Councilwoman Anita Bonds won her bid for the D.C. Council at-large seat, beating out five other candidates in Tuesday's special election.

With all 143 precincts reporting, Bonds had 32 percent of the vote, while former reporter reporter Elissa Silverman had 28 percent and Republican Patrick Mara followed with 23 percent. Matthew Frumin lagged behind with 9 percent of the vote.

Bonds, chairwoman for the DC Democratic State Committee, is a protege of former Mayor and current Councilman Marion Barry.

She began serving on the Council in late 2012, after the Democratic State Committee selected her to hold the seat on an interim basis.

The at-large seat became vacant when Phil Mendelson was elected Council chairman on Nov. 6.

Mara, a member of the DC State Board of Education, has now run for the Council three times. Days before the election, he declined to say whether he would run again if he lost the race. Many observers thought this was his best shot, given the divided democratic field.

Mara received the endorsement of The Washington Examiner, the Northwest Current and the Washington Post.

Former Councilman Michael Brown's decision to exit the race for family reasons likely gave Bonds an edge, eliminating a potential competitor in heavily African-American wards. Based on preliminary vote totals, Bonds received more than 75 percent of the vote in Wards 7 and 8 and nearly 50 percent of the vote in Ward 5.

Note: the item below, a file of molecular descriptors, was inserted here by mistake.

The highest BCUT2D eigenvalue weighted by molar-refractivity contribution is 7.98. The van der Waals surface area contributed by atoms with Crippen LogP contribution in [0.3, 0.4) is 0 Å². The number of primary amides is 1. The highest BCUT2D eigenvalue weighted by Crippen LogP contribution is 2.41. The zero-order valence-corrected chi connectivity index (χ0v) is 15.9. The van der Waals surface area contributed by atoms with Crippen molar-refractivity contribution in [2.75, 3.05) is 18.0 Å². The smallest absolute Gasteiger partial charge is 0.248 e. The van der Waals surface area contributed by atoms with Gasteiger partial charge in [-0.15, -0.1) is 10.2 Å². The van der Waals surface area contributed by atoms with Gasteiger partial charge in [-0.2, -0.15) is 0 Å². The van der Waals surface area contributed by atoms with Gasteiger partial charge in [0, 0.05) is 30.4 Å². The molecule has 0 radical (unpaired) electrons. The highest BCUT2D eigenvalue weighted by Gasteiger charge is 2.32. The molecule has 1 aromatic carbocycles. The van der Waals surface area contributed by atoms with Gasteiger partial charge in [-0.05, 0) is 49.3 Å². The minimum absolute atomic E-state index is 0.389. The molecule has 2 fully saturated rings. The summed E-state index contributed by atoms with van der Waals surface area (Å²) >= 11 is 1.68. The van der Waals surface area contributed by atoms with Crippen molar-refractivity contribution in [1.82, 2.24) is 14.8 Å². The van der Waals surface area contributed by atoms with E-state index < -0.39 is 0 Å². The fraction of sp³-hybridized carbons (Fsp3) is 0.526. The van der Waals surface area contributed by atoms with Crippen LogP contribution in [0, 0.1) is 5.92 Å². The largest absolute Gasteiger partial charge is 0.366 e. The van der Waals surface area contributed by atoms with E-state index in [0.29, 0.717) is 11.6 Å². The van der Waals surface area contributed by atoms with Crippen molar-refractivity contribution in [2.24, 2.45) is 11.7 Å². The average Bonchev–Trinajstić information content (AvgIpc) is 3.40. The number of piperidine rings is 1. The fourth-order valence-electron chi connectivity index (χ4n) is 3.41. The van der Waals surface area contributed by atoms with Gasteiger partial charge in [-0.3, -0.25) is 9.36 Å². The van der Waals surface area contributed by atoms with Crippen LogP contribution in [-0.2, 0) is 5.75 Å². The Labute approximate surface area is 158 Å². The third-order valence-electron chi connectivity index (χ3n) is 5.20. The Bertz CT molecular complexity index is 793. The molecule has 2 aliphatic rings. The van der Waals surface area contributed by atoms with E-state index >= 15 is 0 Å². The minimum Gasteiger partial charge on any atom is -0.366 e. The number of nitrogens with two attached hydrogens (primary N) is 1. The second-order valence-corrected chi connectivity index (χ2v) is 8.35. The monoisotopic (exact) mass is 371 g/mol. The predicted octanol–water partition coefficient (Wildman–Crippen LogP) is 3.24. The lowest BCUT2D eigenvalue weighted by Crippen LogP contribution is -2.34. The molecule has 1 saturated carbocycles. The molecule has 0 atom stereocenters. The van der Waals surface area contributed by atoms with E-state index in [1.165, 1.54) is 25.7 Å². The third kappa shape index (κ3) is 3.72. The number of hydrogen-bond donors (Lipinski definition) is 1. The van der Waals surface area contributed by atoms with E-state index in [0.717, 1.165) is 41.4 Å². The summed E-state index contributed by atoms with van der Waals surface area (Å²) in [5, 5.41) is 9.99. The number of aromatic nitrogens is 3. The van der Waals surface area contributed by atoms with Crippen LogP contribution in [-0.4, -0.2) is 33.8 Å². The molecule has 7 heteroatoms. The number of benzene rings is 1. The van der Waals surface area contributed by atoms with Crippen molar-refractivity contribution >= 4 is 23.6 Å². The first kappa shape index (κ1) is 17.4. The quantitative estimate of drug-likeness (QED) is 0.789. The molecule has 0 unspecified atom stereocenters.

Elissa Silverman, the former Washington Post reporter, came out ahead of Frumin, another political newcomer. The pair was expected to compete for many of the same liberal, reform-minded voters. News broke this past weekend the Silverman's campaign asked Frumin to drop out to improve her chances, but he stayed in the race.

David Beard, 32, said he voted for Silverman because she's a "breath of fresh air."

"I liked that she didn't take corporate donations," he said outside the Martin Luther King Jr. Memorial Library polling location.

Frumin could now try to build off improved name recognition to propel him in an upcoming Council race. Observers have speculated that he stuck it out this time around to prepare for a race against Councilwoman Mary Cheh in Ward 3.

Paul Zukerman, a pro-marijuana attorney, continually pushed candidates to consider decriminalizing marijuana -- an effort praised by his opponents in the race.

Statehood Green Party candidate Perry Redd had trouble breaking through to the wider electorate.

But Heather Franek said she supported Redd after debating between him and Mara. She called Redd's campaign "out of the norm in terms of politics as usual."

On Tuesday evening, the only ballot referendum that would give the District more control over its budget looked poised to pass easily.